Month: November 2013

As a physician, I have always been intrigued with the definition of life and death, the various end-of-life scenarios and the boundaries that exist between them.  As an anesthesiologist, I feel I am even more intimately familiar with the fine line between life and death.  In fact, each time I put one of my patients to sleep, I purposely take them down to THE EDGE OF DEATH —for this is the very essence of anesthesia—and then bring them back.  So it’s no surprise really that several years ago while journal reading, one particular article jumped out at me.

The researchers, who were exploring cutting edge techniques in resuscitation medicine, noted that in patients who were newly declared dead, they could still demonstrate under the microscope, the presence of viable cells in various organs—sometimes even hours after death!  This was a staggering revelation to me, especially since it represented real science—not the realm of fiction.  So, I wondered what actually defines death?  Brain cell death?  Heart cell death? Liver or kidney cell death?  Hard to say.  But this begged the question—if the definition of death is so muddled, when does the soul know it’s time to flee the body?  What is the specific triggering mechanism?  Taking it one step further, what happens to the body if it is resuscitated, after the soul has left?

The Edge of Death flowed directly from those questions and represents a departure from straight medical thriller fiction into a dark supernatural or paranormal medical thriller, stretching the genre a bit.  Hopefully, this will not put off readers of conventional medical thrillers too much, but the story proved too powerful for me to ignore.  So, The Edge of Death was born—a supernatural thriller written from an authentic medical perspective—something new and unique.  Hopefully, readers will find it as compelling as I found it to write.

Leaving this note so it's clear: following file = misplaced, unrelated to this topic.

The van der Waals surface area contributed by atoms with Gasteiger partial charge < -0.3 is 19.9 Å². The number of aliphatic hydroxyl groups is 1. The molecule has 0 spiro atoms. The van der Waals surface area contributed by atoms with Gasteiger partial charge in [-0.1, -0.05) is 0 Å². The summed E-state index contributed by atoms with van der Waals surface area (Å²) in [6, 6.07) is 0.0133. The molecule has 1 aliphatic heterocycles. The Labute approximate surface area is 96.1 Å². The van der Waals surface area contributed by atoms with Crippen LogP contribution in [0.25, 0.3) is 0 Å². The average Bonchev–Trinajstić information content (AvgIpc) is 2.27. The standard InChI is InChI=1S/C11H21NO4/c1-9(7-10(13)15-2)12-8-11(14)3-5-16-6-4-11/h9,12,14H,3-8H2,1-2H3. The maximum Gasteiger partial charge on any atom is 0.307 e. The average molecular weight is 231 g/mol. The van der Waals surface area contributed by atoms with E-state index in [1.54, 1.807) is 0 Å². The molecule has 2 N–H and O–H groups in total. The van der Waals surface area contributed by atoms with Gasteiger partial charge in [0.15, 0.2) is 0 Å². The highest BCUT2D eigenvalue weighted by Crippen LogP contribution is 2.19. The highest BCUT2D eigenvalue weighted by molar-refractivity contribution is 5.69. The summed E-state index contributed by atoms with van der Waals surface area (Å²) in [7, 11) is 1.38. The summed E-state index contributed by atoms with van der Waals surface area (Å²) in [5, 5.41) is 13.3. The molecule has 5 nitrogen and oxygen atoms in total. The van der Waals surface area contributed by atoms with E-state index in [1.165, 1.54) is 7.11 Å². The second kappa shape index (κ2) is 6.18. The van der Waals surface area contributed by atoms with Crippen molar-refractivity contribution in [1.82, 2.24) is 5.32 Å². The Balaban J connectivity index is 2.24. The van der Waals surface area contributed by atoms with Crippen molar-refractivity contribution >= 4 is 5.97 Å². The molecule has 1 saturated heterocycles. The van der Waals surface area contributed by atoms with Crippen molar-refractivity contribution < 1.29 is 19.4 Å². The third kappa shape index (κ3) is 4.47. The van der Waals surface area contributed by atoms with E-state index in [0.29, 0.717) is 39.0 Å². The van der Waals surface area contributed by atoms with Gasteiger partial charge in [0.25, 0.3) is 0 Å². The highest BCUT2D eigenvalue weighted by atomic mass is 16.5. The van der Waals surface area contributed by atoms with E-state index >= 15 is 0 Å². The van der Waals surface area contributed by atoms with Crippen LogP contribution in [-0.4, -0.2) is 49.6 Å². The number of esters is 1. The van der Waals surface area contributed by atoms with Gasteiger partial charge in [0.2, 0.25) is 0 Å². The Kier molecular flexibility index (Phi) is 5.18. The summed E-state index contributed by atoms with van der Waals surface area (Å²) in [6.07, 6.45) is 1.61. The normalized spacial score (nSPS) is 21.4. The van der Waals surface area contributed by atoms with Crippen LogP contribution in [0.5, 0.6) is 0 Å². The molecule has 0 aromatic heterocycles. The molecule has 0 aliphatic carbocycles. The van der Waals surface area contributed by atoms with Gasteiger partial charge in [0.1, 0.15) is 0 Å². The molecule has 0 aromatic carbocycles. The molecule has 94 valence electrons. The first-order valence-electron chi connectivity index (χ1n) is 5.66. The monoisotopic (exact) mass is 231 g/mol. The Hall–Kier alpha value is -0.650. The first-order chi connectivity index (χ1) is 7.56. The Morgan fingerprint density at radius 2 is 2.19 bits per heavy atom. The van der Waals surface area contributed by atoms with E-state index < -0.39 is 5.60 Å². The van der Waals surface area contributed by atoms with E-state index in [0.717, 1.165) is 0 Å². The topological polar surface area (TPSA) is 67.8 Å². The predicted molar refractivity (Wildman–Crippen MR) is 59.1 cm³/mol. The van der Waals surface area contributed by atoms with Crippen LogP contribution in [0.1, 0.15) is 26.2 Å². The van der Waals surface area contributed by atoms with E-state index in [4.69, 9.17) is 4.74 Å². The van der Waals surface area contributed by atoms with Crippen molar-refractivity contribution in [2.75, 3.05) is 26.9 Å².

I work as an anesthesiologist and spend a good part of my life putting other people to sleep for all kinds of surgery. It’s very interesting and exciting—I get to interact with and help a lot of people in many different situations. However, the hours are tough (24 hour call shifts) and it can be a bit stressful!

One day it struck me—people place an extraordinary amount of trust in their anesthesiologist (someone they have often just met minutes beforehand) as they are being wheeled in the OR for surgery. Since I read a lot of thrillers, I couldn’t help but wonder—what if that trust is misplaced and their doctor is actually evil? I decided to write a book exploring this chilling concept. I don’t want to scare people because this is obviously fiction, but it’s the dark side of medicine-as-big-business. 12 years later, Adrenaline was published. The writing/publishing process was a real eye-opener! I learned the value of perseverance and belief in oneself to overcome obstacles.

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